Update - Classical guitar strings: normal or hard tension?

Discussion in 'Acoustic Heaven' started by LGOberean, Jul 21, 2014.

  1. LGOberean

    LGOberean Doctor of Teleocity

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    I started a thread about normal or hard tension strings back in April, when I picked up a used Hohner HG-14 Japanese vintage classical. I haven't owned a classical in 31 years, and I was asking about pros and cons of hard tension strings. I had never used them before (I had a classical from 1973 to 1983), and wondered if I'd like the feel of them better than normal tension strings.

    I put a set of D'Addario EJ-46s on my guitar tonight. It's still too early to give my impressions, because the strings need to settle. I tuned them up, played them, and they went out of tune right away. Tuned and played them several more times. They're still going out of tune right away.

    It's been a while on all of this, so I'm not sure how long a settling in period to expect. I'm thinking at least several days. What do y'all think? Longer, like a week?

    Also, I'm getting some string buzz. Will that go away once they've settled?
     
  2. H. Mac

    H. Mac Friend of Leo's

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    Classical guitar strings stretch a good bit, and don't stay in tune very well for several hours, maybe even a day or so.

    I'm not sure about the string buzz that you're experiencing because buzz usually results from one or more strings interacting with another part of the guitar.

    When new strings stretch though, they're at a lower than normal tension, so they vibrate a greater distance than a properly tuned string. This allows them to vibrate against the frets. Once they stretch out and stay in tune, the fret buzz disappears.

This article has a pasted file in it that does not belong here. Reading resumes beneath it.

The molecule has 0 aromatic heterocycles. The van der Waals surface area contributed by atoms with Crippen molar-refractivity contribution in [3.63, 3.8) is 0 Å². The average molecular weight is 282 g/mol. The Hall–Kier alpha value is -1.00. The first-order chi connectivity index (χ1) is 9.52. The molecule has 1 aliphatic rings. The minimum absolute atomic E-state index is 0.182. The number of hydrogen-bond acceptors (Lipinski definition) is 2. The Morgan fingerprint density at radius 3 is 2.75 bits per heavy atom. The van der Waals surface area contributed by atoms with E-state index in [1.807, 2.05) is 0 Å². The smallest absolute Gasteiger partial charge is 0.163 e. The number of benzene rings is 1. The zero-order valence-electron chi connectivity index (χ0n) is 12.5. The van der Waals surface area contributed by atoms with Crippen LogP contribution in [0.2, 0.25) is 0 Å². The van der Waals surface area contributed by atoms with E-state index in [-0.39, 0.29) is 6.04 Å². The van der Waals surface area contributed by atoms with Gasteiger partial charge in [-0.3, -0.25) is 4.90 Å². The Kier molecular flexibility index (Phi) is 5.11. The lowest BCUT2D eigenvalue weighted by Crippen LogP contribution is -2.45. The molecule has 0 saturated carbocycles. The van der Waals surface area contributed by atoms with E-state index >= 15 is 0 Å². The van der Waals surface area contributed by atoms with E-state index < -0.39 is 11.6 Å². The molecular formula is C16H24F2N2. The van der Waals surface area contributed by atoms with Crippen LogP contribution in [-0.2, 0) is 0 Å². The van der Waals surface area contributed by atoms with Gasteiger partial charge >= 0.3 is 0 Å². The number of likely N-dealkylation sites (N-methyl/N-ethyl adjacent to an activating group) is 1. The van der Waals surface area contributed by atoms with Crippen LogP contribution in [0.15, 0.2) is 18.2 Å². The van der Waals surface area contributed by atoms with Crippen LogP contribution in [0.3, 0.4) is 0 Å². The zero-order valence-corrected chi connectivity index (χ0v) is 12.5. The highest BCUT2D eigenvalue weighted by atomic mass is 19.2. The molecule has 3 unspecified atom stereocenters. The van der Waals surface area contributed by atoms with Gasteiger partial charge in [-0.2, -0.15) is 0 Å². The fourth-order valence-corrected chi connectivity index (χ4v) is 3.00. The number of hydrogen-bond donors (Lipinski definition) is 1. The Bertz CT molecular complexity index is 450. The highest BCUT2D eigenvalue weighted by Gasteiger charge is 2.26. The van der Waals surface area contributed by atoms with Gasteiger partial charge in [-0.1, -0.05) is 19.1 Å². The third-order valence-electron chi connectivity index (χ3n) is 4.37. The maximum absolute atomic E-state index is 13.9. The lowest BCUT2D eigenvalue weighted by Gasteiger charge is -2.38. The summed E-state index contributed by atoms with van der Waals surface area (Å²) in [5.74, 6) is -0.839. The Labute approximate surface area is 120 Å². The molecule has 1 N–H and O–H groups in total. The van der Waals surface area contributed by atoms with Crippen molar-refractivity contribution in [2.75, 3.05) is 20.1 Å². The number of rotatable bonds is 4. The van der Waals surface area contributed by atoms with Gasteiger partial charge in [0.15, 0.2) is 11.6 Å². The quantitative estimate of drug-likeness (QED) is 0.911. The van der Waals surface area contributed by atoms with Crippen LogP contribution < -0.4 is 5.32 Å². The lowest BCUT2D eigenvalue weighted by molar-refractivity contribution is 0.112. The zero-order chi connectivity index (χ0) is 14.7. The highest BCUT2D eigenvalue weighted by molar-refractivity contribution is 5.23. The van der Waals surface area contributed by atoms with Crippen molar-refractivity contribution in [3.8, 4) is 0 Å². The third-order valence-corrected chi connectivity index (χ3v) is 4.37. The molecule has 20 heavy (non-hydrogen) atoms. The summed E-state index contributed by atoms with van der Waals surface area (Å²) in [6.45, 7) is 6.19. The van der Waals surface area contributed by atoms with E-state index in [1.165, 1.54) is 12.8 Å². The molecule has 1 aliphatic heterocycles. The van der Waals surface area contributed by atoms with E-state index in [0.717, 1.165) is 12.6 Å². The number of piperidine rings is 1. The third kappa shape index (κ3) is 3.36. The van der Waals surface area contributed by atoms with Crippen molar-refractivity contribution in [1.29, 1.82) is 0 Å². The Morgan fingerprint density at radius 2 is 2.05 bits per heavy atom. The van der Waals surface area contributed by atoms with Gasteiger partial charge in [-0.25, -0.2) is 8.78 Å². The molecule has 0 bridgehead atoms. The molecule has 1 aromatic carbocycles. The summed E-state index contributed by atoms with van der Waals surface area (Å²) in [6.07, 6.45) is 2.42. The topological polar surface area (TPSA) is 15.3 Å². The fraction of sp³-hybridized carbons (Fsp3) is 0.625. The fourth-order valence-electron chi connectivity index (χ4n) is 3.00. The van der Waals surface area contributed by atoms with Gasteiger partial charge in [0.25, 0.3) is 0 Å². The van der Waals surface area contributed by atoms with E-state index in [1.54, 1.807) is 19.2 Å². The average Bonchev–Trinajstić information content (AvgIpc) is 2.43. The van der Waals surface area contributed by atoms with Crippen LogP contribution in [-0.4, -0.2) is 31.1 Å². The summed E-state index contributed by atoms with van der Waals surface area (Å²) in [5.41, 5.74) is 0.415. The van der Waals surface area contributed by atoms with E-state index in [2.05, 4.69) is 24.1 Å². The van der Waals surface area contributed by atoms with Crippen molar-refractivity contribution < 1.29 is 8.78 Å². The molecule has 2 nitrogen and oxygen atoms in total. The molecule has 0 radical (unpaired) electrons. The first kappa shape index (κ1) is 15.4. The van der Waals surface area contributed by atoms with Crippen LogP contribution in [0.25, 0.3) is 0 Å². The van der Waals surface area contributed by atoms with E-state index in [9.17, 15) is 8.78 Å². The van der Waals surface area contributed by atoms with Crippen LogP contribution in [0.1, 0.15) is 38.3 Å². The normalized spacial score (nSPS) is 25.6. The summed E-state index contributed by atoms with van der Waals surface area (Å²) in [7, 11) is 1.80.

3. Ian

    Ian Tele-Afflicted

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    Try a week!!
    Classical guitar strings are definitely a different animal, that WILL try your patience. The payoff though is the amazing sound!!
    I've been trying hese Flamenco strings lately,with good results...

    image-340685179.jpg
     
  4. P Thought

    P Thought Poster Extraordinaire Ad Free Member

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    You can hurry the process by pulling up on the strings, gently but firmly, to help them take out the slack at the bridge knot (if there is one) and around the tuning posts.

    How 'bout a picture of that Hohner, Larry?
     
  5. LGOberean

    LGOberean Doctor of Teleocity

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    Thanks for the replies, fellas.

    About the fret buzz, I'm hoping that it is just a matter of the strings settling in and staying up to pitch.

    And I can believe it'll take a week to settle. The process I went through last night--tune, play, repeat--was frustrating, in that they would go flat right away. Even while playing, I wasn't in tune. By the time I finished tuning the low E to pitch, the first string was already out.